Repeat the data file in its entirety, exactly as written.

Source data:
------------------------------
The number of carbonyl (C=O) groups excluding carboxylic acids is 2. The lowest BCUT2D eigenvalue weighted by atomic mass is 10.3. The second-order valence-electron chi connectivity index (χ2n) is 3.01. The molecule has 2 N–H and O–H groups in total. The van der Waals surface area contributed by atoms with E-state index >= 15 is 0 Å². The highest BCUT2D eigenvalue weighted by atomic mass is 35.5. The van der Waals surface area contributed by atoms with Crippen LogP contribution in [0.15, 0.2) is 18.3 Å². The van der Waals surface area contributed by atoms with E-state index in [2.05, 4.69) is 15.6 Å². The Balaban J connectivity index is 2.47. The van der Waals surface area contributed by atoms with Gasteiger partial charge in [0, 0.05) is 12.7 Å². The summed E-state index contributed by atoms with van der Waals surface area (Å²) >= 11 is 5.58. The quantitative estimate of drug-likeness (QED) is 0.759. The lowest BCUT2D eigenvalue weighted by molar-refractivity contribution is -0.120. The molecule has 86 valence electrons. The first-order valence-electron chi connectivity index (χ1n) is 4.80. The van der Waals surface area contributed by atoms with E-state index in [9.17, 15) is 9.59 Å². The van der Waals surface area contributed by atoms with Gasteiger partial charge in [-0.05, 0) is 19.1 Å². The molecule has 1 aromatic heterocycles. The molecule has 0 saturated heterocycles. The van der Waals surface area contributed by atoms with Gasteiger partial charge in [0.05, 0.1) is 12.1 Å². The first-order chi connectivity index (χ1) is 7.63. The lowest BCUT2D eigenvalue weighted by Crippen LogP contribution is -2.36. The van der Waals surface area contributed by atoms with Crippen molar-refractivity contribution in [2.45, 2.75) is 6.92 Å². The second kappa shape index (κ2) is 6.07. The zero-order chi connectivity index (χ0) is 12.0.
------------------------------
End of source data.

The number of carbonyl (C=O) groups excluding carboxylic acids is 2. The lowest BCUT2D eigenvalue weighted by atomic mass is 10.3. The second-order valence-electron chi connectivity index (χ2n) is 3.01. The molecule has 2 N–H and O–H groups in total. The van der Waals surface area contributed by atoms with E-state index >= 15 is 0 Å². The highest BCUT2D eigenvalue weighted by atomic mass is 35.5. The van der Waals surface area contributed by atoms with Crippen LogP contribution in [0.15, 0.2) is 18.3 Å². The van der Waals surface area contributed by atoms with E-state index in [2.05, 4.69) is 15.6 Å². The Balaban J connectivity index is 2.47. The van der Waals surface area contributed by atoms with Gasteiger partial charge in [0, 0.05) is 12.7 Å². The summed E-state index contributed by atoms with van der Waals surface area (Å²) >= 11 is 5.58. The quantitative estimate of drug-likeness (QED) is 0.759. The lowest BCUT2D eigenvalue weighted by molar-refractivity contribution is -0.120. The molecule has 86 valence electrons. The first-order valence-electron chi connectivity index (χ1n) is 4.80. The van der Waals surface area contributed by atoms with E-state index in [9.17, 15) is 9.59 Å². The van der Waals surface area contributed by atoms with Gasteiger partial charge in [-0.05, 0) is 19.1 Å². The molecule has 1 aromatic heterocycles. The molecule has 0 saturated heterocycles. The van der Waals surface area contributed by atoms with Gasteiger partial charge in [0.05, 0.1) is 12.1 Å². The first-order chi connectivity index (χ1) is 7.63. The lowest BCUT2D eigenvalue weighted by Crippen LogP contribution is -2.36. The van der Waals surface area contributed by atoms with Crippen molar-refractivity contribution in [2.45, 2.75) is 6.92 Å². The second kappa shape index (κ2) is 6.07. The zero-order chi connectivity index (χ0) is 12.0.